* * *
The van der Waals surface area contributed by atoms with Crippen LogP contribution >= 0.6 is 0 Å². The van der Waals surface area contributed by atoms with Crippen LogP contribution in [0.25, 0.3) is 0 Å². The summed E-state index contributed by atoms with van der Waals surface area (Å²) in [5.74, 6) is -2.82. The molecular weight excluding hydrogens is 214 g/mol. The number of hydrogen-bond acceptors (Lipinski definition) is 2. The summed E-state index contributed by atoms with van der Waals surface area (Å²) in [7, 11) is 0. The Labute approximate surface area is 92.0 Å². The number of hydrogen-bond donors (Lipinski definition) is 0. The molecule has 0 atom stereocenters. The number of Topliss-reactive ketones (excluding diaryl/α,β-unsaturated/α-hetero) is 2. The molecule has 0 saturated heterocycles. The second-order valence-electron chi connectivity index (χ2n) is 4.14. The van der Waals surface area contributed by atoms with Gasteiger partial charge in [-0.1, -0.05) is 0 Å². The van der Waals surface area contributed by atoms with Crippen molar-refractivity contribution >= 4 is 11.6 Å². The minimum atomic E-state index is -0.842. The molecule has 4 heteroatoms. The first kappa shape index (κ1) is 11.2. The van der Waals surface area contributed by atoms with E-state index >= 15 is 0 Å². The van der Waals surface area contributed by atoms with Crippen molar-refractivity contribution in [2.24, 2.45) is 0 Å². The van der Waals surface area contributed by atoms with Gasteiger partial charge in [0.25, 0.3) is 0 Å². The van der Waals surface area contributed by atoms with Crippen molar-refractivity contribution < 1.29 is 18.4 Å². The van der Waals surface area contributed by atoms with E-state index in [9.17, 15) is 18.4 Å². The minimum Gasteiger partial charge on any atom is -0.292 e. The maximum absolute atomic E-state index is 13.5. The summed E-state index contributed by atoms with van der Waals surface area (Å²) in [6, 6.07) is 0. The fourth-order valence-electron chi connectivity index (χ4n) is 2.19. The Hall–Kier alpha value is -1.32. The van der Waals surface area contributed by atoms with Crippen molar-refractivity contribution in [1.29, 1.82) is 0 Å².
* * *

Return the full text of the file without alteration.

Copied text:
The van der Waals surface area contributed by atoms with Crippen LogP contribution >= 0.6 is 0 Å². The van der Waals surface area contributed by atoms with Crippen LogP contribution in [0.25, 0.3) is 0 Å². The summed E-state index contributed by atoms with van der Waals surface area (Å²) in [5.74, 6) is -2.82. The molecular weight excluding hydrogens is 214 g/mol. The number of hydrogen-bond acceptors (Lipinski definition) is 2. The summed E-state index contributed by atoms with van der Waals surface area (Å²) in [7, 11) is 0. The Labute approximate surface area is 92.0 Å². The number of hydrogen-bond donors (Lipinski definition) is 0. The molecule has 0 atom stereocenters. The number of Topliss-reactive ketones (excluding diaryl/α,β-unsaturated/α-hetero) is 2. The molecule has 0 saturated heterocycles. The second-order valence-electron chi connectivity index (χ2n) is 4.14. The van der Waals surface area contributed by atoms with Gasteiger partial charge in [-0.1, -0.05) is 0 Å². The van der Waals surface area contributed by atoms with Crippen molar-refractivity contribution >= 4 is 11.6 Å². The minimum atomic E-state index is -0.842. The molecule has 4 heteroatoms. The first kappa shape index (κ1) is 11.2. The van der Waals surface area contributed by atoms with E-state index >= 15 is 0 Å². The van der Waals surface area contributed by atoms with Crippen molar-refractivity contribution in [2.24, 2.45) is 0 Å². The van der Waals surface area contributed by atoms with Gasteiger partial charge in [0.25, 0.3) is 0 Å². The van der Waals surface area contributed by atoms with Crippen molar-refractivity contribution < 1.29 is 18.4 Å². The van der Waals surface area contributed by atoms with E-state index in [9.17, 15) is 18.4 Å². The minimum Gasteiger partial charge on any atom is -0.292 e. The maximum absolute atomic E-state index is 13.5. The summed E-state index contributed by atoms with van der Waals surface area (Å²) in [6, 6.07) is 0. The fourth-order valence-electron chi connectivity index (χ4n) is 2.19. The Hall–Kier alpha value is -1.32. The van der Waals surface area contributed by atoms with Crippen molar-refractivity contribution in [1.29, 1.82) is 0 Å².